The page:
Phillips continued to tweak the script during the shoot, sometimes feeding lines between takes.

JEONG: Todd fed me most of those lines. "Tootaloo, mother f--er!" -- that was all him. That wasn't my creation.

PHILLIPS: We wrote [Stu's missing tooth] in the script, and then we were talking about how we were gonna do this. We started talking to these guys who do implanting, and then Ed comes to me and goes: "You know, this isn't real. This tooth is an implant I got when I was 15."

HELMS: I talked to my dentist and he said, "Yeah, we can take it out." He was a champ. He's in the credits. So he took the tooth out, and he had to make a special piece to then screw into the hole so that the gum tissue stays healthy. He made me a flipper with the fake tooth on it that I could take in and out because I was still shooting on The Office. I never told [anyone on the show] because they would lose their minds. So I would show up to work on The Office with this appliance in my mouth, and it really affected my speech. If you watch those episodes, I sound drunk.

PHILLIPS: In the script that Jeremy and I had written, Mr. Chow jumps out of the trunk in his underwear. It was Ken who came to me and said, "I think we should do this naked." I was like, "You don't have to tell me twice!" (Laughs.) Before he finished his sentence, there was a nudity waiver slid under his door at Caesars Palace.

JEONG: Bradley volunteered for me to jump on him. My genitals and Bradley's neck are very good friends. Todd said midway through filming, "Bradley, if this is too uncomfortable for you, let me know." And Bradley said something to the effect of, "Todd, until you brought it up, I really didn't realize how creepy this actually is."

PHILLIPS: When Ken jumped out of the trunk, there was a policeman who said that people were complaining from Mandalay Bay, which was in no way true. He said, "You keep doing it, and we're going to shut you down."

HELMS: Ken is sprinting through an empty lot naked, and the cop says something like: "This is Vegas -- we don't act like that. This is not that kind of town."

COOPER: Behind the cop, as he's saying this, is a billboard of naked women. (Laughs.)

JEONG: With all their boobies hanging out. You can't get more ironic than that.

PHILLIPS: They were going to shut us down, so we built a wall of blackout cloth. It was so ridiculous. [Otherwise], they were so open to us. It was the best place to shoot. When The Hangover came out, there were literally guys who owned casinos who called me, saying, "Hey, thank you for what you did for us this summer." But it wasn't easy for us to get a hotel that would welcome us to shoot in like Caesars did. We had approached a few hotels that were like: "No, no, no. We don't do filming."

COOPER: People did not react to us. That's the one thing about Vegas: They were completely indifferent. We would go in the elevator at 5 in the morning after shooting, and I had huge scratches on my head, full makeup, and they don't give a f--. It was unbelievable.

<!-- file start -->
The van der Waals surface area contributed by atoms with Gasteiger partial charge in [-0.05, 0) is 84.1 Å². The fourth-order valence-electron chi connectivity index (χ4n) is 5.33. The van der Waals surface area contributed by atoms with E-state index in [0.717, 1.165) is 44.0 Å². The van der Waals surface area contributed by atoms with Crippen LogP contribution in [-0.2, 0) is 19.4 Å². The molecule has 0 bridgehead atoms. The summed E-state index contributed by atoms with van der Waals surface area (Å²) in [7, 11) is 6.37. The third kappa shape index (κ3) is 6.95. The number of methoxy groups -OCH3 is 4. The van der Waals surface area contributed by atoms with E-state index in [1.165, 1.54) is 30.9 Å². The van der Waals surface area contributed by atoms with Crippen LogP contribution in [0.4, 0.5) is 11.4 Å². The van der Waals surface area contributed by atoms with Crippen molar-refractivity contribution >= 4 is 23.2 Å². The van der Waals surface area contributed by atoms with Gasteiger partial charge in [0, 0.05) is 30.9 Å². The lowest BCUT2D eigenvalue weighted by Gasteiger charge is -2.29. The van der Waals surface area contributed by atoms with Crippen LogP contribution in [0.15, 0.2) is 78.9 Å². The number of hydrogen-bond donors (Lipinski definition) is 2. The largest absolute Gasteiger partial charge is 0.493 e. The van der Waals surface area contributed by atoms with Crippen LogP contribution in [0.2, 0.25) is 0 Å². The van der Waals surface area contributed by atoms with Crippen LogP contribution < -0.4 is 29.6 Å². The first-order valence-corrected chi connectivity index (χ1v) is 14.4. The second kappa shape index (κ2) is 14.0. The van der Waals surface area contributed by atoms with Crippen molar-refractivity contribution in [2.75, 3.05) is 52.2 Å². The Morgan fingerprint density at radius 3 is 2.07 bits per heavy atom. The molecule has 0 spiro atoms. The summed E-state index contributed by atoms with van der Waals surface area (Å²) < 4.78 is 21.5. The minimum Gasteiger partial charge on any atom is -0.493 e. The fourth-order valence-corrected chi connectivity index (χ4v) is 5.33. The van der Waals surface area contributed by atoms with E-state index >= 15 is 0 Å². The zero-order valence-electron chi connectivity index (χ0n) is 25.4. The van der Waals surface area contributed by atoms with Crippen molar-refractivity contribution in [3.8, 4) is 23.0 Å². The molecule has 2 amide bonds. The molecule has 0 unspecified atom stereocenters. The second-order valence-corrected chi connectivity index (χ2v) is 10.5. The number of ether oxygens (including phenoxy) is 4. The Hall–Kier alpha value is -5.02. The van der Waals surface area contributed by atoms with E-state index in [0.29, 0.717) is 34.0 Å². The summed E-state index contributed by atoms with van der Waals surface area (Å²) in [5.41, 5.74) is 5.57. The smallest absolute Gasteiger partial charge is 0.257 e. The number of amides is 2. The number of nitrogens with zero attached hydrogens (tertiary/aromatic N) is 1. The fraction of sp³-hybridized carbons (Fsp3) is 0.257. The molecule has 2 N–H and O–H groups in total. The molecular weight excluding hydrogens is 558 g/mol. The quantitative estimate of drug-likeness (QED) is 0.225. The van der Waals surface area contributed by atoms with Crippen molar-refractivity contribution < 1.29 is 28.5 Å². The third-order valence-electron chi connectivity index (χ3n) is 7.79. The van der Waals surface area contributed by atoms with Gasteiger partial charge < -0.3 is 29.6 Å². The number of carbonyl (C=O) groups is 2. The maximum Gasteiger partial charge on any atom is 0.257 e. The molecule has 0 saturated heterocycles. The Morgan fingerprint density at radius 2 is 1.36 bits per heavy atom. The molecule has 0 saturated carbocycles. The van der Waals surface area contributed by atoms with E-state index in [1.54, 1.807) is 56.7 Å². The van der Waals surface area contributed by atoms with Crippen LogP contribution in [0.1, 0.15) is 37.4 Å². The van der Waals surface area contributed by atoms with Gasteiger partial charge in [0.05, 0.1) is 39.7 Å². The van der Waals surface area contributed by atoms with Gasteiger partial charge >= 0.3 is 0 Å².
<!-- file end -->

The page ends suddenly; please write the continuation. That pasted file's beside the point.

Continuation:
JEONG: It was a very magical shoot. My wife was going through breast cancer and chemotherapy at the time. [She recovered.] It was part of the reason I was so unhinged in the character; I think I was working out my own demons. Todd and Bradley were the only people who knew. Hangover got me through the most difficult time in my life.

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During shooting, the filmmakers also took a series of staged photos to be used for the movie's infamous end-credits sequence.

PHILLIPS: That was Jeremy Garelick's idea, which to me is one of the biggest ideas of The Hangover. He came to me one morning in our writing session and goes, "What do you think …" -- he's literally couching it, like this might be the worst idea ever -- "would it be weird if, like, they find a camera and we see?"

HELMS: And we had to tie up some story pieces.

PHILLIPS: It explains so much. It explains his tooth; it explains …

COOPER: The woman that you hired that blows [Galifianakis] in the elevator. She was such a character. She was an old porn star. It was unbelievable. That was just fantastic.

GALIFIANAKIS: I offered Todd's assistant $1,000 to talk Todd into taking that out of the movie.

COOPER: Meanwhile, it's the biggest laugh in the whole film.

PHILLIPS: Alan [Horn, then running Warner Bros.] is a good friend and huge supporter of mine. That said, when we first screened it for him, he must have looked away during that one photo because when he saw it at the premiere, he definitely hadn't seen it before. He came up to me and said: "What was that? That's not in the actual movie, is it?" And I said, "Of course it is," and he said, "Did you change it since I saw it?" And we really hadn't. It was the identical cut that he viewed. Turns out, he must have looked away at that exact moment -- those photos were literally 36 frames each. But he got over it. Alan loved the movie from the first time he saw it, and that never changed.

ALAN HORN: Now I focus on the end credits right up to the beginning of the next movie.